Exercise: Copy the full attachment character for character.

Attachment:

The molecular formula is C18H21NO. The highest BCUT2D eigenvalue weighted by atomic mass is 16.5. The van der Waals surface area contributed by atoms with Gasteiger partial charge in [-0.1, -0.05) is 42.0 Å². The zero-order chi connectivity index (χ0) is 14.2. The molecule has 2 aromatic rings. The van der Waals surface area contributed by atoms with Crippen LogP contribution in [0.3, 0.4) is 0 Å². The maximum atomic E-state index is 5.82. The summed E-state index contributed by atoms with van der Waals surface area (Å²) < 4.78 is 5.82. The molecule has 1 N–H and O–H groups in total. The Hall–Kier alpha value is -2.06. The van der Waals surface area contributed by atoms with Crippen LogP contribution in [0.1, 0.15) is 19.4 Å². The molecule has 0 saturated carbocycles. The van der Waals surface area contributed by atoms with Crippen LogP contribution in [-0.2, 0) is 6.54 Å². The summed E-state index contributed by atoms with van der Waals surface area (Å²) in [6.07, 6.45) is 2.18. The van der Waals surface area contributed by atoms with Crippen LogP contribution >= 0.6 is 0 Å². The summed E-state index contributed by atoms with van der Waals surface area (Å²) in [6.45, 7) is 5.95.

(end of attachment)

The molecular formula is C18H21NO. The highest BCUT2D eigenvalue weighted by atomic mass is 16.5. The van der Waals surface area contributed by atoms with Gasteiger partial charge in [-0.1, -0.05) is 42.0 Å². The zero-order chi connectivity index (χ0) is 14.2. The molecule has 2 aromatic rings. The van der Waals surface area contributed by atoms with Crippen LogP contribution in [0.3, 0.4) is 0 Å². The maximum atomic E-state index is 5.82. The summed E-state index contributed by atoms with van der Waals surface area (Å²) < 4.78 is 5.82. The molecule has 1 N–H and O–H groups in total. The Hall–Kier alpha value is -2.06. The van der Waals surface area contributed by atoms with Crippen LogP contribution in [0.1, 0.15) is 19.4 Å². The molecule has 0 saturated carbocycles. The van der Waals surface area contributed by atoms with Crippen LogP contribution in [-0.2, 0) is 6.54 Å². The summed E-state index contributed by atoms with van der Waals surface area (Å²) in [6.07, 6.45) is 2.18. The van der Waals surface area contributed by atoms with Crippen LogP contribution >= 0.6 is 0 Å². The summed E-state index contributed by atoms with van der Waals surface area (Å²) in [6.45, 7) is 5.95.